Some Challenges in Namibia, but One Can Hardly Expect a Perfect Record

I knew going into my year of worldwide instruction that not every stop would turn out perfectly. I’ve done remarkably well so far, but my time at the Namibia University of Science and Technology (NUST) felt just a bit less satisfying than other visits. Perhaps the heart of the problem was that my hosts weren’t especially engaged. They set themselves up in a hierarchy, with the disadvantages of that configuration emerging right away: those at the top just delegated, and those at the bottom weren’t motivated to, or perhaps even capable of, making things happen. I ended up fending for myself a great deal of the time.

My stay began with a four-day Big Data short-course. Although we were in a lab with wired internet, connectivity was still a constant challenge. The problems weren’t quite as dramatic as in Tanzania, but in Namibia people are reluctant to use their smartphones as hotspots — apparently data charges add up. (Cancel what I said in the previous blog about phones becoming the internet connection of choice worldwide.) Once we circumvented the internet issues to the extent possible, I soon discovered that many of the students just weren’t prepared for the more technical aspects of the material, particularly when computer programming was involved. Similar to a few other places I’ve been, for one reason or another students just don’t like to — or even really learn to — program, even the computer science majors. There were exceptions, though. It was hard to miss two participants who looked quite different from the rest; it turns out they were Finnish exchange students, very well-prepared as Finns are known to be. But the real gems were two young NUST undergraduates in the front row. Slouching in their baseball caps they exuded “chill,” but it didn’t take long for me to recognize that both of them were highly motivated and talented. I’ll be keeping in touch with them.

Sometimes working on Big Data all day can be a bit much and we need a short break to stretch. Note the local assistant in the center and his much appreciated Stanford t-shirt.

As is typical, I complemented the Big Data short-course with a one-day Design Thinking & Collaborative Problem-Solving workshop (this group wins the prize for most enthusiastic prototype-builders to date), and a roundtable discussion with women. My women’s discussions tend to head in different directions depending on the culture, environment, or even just the educational set-up. I was very surprised to learn that the NUST computer science graduating class is more than 50% women! So we certainly weren’t discussing what it’s like to be in male-dominated classrooms. (Computer science is 36% women at admissions time, but men drop out or prolong their undergraduate studies at a much higher rate than women.) After the 3-year undergraduate degree, many students go on to a 2-year “honors”, then a 2-year masters, and possibly a PhD. But there are no scholarships or typically any family support after the undergraduate degree, so many of the women I talked with were working at a company or teaching full-time while furthering their studies. Several of them were single mothers, one a professional dancer, and many were involved in university or community organizations. They were keenly interested in discussing how to manage their overwhelming commitments; I wish I had easy answers.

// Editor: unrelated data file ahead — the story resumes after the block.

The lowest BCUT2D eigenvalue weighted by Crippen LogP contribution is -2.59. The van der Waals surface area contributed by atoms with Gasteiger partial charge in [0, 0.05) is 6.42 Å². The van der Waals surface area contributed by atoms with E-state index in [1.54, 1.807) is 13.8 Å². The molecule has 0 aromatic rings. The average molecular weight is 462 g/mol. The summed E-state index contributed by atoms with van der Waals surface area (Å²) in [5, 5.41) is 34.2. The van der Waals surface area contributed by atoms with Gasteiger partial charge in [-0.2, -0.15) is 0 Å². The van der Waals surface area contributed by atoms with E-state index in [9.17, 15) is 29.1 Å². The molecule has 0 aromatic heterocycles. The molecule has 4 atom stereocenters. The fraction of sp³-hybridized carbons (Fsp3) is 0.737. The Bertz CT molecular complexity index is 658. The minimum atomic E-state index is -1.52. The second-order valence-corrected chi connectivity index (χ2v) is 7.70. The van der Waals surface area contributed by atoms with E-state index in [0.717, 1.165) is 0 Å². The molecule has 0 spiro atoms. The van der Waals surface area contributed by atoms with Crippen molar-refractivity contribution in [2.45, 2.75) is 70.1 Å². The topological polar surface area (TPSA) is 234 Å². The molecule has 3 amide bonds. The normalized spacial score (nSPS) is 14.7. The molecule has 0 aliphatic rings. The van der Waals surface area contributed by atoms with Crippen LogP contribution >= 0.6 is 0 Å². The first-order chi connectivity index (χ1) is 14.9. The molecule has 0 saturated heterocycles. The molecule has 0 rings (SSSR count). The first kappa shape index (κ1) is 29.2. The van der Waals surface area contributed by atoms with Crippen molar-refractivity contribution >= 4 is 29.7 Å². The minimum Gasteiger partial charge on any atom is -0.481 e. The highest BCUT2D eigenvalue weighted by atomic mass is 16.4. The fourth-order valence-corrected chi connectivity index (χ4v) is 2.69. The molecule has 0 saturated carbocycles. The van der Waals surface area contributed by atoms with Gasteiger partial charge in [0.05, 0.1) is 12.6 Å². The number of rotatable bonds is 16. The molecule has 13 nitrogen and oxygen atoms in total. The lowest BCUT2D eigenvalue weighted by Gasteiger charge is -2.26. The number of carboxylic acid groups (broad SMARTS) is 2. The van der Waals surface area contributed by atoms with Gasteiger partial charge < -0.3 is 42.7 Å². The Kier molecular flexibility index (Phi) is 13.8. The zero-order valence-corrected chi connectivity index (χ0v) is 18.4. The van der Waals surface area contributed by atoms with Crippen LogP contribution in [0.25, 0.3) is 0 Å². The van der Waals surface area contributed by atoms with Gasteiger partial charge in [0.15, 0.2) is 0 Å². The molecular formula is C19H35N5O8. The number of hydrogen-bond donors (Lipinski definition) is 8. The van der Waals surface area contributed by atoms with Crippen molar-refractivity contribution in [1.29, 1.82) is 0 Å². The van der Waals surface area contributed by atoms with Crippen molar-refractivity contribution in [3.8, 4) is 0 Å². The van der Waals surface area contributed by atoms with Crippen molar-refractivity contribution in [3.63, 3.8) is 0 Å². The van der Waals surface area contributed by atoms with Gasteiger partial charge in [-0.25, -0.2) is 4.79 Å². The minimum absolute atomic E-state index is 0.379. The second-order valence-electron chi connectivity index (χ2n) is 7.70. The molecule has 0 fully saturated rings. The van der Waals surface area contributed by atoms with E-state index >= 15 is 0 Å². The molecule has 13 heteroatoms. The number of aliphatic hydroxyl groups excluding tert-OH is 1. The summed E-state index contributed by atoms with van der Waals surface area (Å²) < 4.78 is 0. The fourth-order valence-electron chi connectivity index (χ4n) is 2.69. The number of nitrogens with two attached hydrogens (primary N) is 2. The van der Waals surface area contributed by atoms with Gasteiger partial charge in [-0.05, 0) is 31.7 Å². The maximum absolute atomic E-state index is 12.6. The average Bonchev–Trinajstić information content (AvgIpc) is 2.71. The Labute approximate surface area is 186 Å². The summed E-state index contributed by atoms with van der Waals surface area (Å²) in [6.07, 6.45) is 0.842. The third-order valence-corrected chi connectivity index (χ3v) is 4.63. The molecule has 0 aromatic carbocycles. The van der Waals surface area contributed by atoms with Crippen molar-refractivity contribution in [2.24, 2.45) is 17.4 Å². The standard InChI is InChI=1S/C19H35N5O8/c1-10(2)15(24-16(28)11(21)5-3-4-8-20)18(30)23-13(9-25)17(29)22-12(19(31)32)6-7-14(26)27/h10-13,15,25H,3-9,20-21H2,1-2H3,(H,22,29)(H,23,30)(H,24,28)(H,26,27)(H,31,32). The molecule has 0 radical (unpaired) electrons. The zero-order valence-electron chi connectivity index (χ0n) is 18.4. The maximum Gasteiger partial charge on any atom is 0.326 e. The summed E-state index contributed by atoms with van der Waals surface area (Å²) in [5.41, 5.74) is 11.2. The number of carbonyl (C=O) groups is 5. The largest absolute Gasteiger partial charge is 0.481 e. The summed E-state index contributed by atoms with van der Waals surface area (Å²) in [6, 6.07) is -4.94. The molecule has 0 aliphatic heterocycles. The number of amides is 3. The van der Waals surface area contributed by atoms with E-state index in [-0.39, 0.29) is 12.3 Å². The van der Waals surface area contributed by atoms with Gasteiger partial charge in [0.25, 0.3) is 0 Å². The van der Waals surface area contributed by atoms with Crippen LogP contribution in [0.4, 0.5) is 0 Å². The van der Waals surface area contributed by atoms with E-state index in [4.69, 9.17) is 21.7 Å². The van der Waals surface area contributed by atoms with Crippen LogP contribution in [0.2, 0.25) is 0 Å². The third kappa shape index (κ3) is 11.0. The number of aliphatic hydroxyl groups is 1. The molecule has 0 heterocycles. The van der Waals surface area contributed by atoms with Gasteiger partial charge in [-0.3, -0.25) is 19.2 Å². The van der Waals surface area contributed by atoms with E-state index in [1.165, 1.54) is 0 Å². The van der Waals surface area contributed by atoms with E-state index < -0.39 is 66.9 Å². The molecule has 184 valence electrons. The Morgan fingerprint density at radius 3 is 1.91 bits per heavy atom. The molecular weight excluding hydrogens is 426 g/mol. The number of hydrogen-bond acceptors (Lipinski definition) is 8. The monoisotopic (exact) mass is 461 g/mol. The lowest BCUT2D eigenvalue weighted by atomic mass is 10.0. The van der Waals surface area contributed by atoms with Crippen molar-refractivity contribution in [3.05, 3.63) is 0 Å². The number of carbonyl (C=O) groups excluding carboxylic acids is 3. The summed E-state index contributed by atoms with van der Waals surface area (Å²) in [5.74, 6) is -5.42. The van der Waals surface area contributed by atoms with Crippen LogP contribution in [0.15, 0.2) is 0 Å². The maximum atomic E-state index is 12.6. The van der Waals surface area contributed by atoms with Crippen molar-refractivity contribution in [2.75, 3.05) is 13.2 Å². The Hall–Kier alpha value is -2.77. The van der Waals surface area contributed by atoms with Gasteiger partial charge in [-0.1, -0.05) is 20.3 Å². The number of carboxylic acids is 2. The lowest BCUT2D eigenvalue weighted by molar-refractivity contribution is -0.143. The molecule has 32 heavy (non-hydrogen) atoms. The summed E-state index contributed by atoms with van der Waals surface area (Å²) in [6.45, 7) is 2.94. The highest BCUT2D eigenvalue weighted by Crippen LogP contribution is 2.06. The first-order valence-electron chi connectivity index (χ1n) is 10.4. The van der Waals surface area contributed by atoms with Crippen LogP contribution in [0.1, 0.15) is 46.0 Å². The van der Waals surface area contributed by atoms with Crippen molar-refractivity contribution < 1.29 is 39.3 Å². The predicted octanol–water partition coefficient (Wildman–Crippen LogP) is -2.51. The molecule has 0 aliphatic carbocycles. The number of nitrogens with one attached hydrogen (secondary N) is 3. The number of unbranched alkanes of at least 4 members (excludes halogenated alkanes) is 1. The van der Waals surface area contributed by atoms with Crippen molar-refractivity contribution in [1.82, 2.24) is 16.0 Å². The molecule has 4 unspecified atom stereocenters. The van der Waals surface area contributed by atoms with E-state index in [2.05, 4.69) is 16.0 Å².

Every roundtable with women ends up having a somewhat different tone and set of discussion topics.

Namibia’s capital city, Windhoek, is surprisingly modern and clean, though residents complain that it’s a relatively boring place, and tourists don’t stay long before moving on to the game reserves, massive desert sand dunes, or coast. Unfortunately, like the major cities in neighboring South Africa, there seems to be constant concern about crime. I could enjoy dinner at a surprisingly upscale restaurant, but it would be unthinkable to walk the few blocks back to the hotel after dark. Stray dogs have been a fixture in my morning runs almost everywhere. There are no strays in Windhoek, but in the residential areas where I ran, every house boasts a guard dog or two behind its heavy entrance gate. I may prefer the wandering strays to the unnerving effect of ferocious barking, snarling, and fence-leaping at every driveway!

Namibia’s capital city of Windhoek. With no context, would you guess that it’s Africa?

This stop on my odyssey had one special feature: family. My daughter Emily had been traveling in South Africa between our winter holiday in the Middle East and a college semester abroad in Zurich, and my husband Alex decided this would be a good location to tag along. (He last joined me in Sri Lanka.) We all met up in scenic and captivating Cape Town for a long weekend before flying on to Windhoek. In Namibia the plan was for Emily and Alex to help out in the Big Data short-course, perhaps even learning a few new things along the way. So it was a bit of a let-down when it turned out to be one of the lesser stops in terms of organization and student learning potential — I had been excited about them seeing first-hand just how fun and rewarding this type of teaching can be. But they did get a glimpse, and we all greatly enjoyed our short safari in Etosha National Park, with big-animal sightings easily rivaling those in the Serengeti.

Numerous rhinos and lions were a feature of our short safari in northern Namibia. We also saw elephants, zebras, giraffes, wildebeest, ostriches, many types of antelope, and interesting birdlife.

Having failed completely to make a cohesive schedule as far as continents go, it’s back to Latin America (Peru & Mexico), then a triple-header of Europe (Poland), Asia (Azerbaijan), and Africa (Mauritius).